Battlefield 4 and EA’s Investors–How Bad Does a Game Have to be to Result in Securities Fraud?

By: Max Metzler

A common theme on this blog is that the video game industry, as it expands further into the mainstream, seems to be constantly finding its way into new legal territory where its unique characteristics pose challenges to well-established law.  The latest entry in that category: can a game miss expectations so broadly that it constitutes a securities law violation?  That question may soon be answered as EA has been sued by a class of plaintiffs who claim that EA misled the investing public about the quality of their games–and their associated profits.

It’s the wide consensus that Battlefield 4 was not a very good game, especially at launch.  Plagued by EA’s now-famous server issues and general quality concerns, the game was not as well-received, and did not sell as well, as expected.  This is a common issue in video games; sometimes it just doesn’t work out.  However, when you’re a massive, publicly-traded company like EA, there are extra concerns.

Namely, securities law requires companies not to mislead the public about the quality or outlook of the company.  Such misleading statements can result in a 10b-5 action for securities fraud.  There are many issues at work here, and the general headline in the media is perhaps a bit more dire-sounding than it should be (for example, mere “puffery,” or rosy statements about a company’s prospects, is not actionable, and that’s arguably what happened here).  Also, it’s important to note that it was a law firm that got the ball rolling on this action, with the filing firm soliciting potential plaintiffs for the suit, though this is a common practice.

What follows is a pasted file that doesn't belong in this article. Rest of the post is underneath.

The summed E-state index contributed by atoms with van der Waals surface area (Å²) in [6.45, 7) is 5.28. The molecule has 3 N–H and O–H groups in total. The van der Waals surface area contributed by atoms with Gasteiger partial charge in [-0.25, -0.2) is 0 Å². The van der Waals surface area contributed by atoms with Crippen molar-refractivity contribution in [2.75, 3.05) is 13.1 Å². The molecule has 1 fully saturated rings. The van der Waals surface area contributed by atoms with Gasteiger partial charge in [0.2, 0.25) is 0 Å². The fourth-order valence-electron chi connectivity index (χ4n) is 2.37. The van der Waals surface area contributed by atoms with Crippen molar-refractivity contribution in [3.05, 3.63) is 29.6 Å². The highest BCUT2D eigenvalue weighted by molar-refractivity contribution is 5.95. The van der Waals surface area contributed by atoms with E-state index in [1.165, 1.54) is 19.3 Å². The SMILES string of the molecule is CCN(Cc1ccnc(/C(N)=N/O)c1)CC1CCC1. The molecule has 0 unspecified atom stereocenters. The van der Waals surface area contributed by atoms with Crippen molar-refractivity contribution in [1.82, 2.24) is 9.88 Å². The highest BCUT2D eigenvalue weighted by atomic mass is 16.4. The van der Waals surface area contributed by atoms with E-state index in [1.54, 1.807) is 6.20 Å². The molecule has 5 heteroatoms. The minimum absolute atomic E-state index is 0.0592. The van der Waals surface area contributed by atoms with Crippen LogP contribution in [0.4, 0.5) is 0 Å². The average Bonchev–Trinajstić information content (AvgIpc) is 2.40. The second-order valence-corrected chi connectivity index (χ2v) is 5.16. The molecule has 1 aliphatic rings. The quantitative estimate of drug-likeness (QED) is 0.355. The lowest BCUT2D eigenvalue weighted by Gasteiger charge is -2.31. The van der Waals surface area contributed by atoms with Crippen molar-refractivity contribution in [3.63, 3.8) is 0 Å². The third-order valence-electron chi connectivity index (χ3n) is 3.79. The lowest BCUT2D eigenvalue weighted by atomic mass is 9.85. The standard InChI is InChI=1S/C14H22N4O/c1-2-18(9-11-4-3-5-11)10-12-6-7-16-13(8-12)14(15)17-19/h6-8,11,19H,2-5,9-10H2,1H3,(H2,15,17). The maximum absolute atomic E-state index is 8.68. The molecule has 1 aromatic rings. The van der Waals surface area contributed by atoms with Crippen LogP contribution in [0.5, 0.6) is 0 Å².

We will continue to follow this suit as it develops.  What do you think? Should companies be held liable to their investors for statements made about individual games?  Let us know in comments.

Leave a Reply

Your email address will not be published. Required fields are marked *